"This study adds more support to the consensus finding of the Intergovernmental Panel on Climate Change and other reports that it is likely that hurricanes will gradually become more intense as the climate continues to warm," said Tom Knutson, research meteorologist and lead author of the report. "It's a bit of a mixed picture in the Atlantic, because we're projecting fewer hurricanes overall."


Frog march sparks new quake alarm

THOUSANDS of Chinese fled for cover in fear of an earthquake today, alarmed not only by warnings from seismologists but also by an unusual mass movement of frogs, state media said.

Bizarro Earth

Peruvian 'Switzerland' melting under climate change

LIMA - Peru's Cordillera Blanca, a snow-topped northern mountain range sometimes called the "Peruvian Switzerland," is slowly disappearing because of climate change, a key issue on the table of a Latin America-EU summit being held in Lima this week.


India: Girl killed in roof collapse; rains, squall in Delhi

A minor girl was killed and 20 others were injured in separate incidents of wall and roof collapse during the overnight rains and thunder-squall that lashed the national capital.

There were at least four incidents of wall and roof collapse as showers and strong winds with a speed of 100 km per hour hit the city on Saturday night.

Reports of uprooting of trees and power cuts were also received from several areas of the city. The Met Office recorded a rainfall of 7.7 mm till Sunday morning.

Bizarro Earth

China says over 70,000 dead or missing from quake

Chengdu, China - China raised the number of dead or missing from a devastating earthquake to more than 70,000 on Tuesday, as rescuers found more survivors eight days after the huge tremor hit.

chinese earthquake
©Reuters/China Daily
A woman cries for her child who died during the earthquake near a collapsed school in Juyuan town of Dujiangyan, Sichuan province, May 19, 2008.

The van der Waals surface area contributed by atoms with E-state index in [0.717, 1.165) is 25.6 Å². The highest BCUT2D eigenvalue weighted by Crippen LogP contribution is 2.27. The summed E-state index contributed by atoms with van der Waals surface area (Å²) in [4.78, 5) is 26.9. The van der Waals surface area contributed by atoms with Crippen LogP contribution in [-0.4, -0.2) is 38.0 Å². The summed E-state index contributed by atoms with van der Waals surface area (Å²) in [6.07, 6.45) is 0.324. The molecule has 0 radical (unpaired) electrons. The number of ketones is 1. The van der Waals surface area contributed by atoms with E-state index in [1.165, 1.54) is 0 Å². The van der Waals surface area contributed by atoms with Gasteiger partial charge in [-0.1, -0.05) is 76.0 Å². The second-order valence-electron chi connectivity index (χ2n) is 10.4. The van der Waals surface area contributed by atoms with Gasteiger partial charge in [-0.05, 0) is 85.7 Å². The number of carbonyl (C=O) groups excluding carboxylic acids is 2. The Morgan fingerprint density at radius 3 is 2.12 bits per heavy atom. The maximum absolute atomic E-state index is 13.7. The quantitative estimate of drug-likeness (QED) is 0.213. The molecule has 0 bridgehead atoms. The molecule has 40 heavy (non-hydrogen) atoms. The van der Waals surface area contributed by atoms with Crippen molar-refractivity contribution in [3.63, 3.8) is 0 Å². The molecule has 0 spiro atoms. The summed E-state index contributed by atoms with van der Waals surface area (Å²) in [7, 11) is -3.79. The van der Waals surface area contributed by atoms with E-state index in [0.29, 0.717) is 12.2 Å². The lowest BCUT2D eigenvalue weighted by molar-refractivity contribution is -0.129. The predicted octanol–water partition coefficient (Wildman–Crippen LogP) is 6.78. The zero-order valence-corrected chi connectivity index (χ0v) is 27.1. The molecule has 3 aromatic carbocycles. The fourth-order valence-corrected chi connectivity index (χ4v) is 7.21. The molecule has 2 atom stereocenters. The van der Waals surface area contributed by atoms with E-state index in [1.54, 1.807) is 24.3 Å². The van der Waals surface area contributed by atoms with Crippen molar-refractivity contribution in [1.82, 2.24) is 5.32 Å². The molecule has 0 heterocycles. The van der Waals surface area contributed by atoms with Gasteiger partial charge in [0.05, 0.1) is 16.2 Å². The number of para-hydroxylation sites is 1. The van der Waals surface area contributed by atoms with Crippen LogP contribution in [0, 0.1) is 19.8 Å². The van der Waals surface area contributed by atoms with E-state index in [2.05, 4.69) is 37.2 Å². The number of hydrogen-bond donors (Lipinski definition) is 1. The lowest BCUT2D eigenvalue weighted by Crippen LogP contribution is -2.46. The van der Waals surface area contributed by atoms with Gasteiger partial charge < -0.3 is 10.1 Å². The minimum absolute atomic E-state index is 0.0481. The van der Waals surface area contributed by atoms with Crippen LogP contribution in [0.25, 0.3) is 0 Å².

Bizarro Earth

Water Shortage Anticipated in Israel due to Climate Change, Water Pollution and Urbanization

Fifty years of observation in the Mediterranean Basin reveal several trends: increased warming in the summer and increased precipitation in the southeastern Mediterranean Sea as opposed to decreased precipitation in most of the Mediterranean Sea Basin, including countries near Israel such as Greece, Turkey and Cyprus.

The Chief Scientist of the Ministry of Environmental Protection, Dr. Yeshayahu Bar Or, warns that existing desalination plans will not respond to the water shortage which is anticipated in Israel due to climate change, pollution of water reservoirs and urbanization processes.


China's earthquake: the most destructive in modern history

A week after the May 12 earthquake in Sichuan province, the Chinese government has declared three days of national mourning, beginning today, for those who lost their lives in the disaster. The mourning period is the longest since the death of Chinese leader Deng Xiaoping in 1997. For three days, all national flags will fly at half-mast and all public recreational activities, including the Olympic torch relay, will be suspended.

Yesterday, Chinese authorities revised the earthquake's magnitude from the initial 7.8 up to 8 on the Richter scale. Premier Wen Jiabao has declared that the destruction caused by the earthquake was the most severe in the entire 60-year history of Peoples Republic of China. The Tangshan quake in 1976 killed up to 300,000 people, but its impact was largely restricted to one city. In Sichuan, an estimated 10 million people have been affected over a huge area.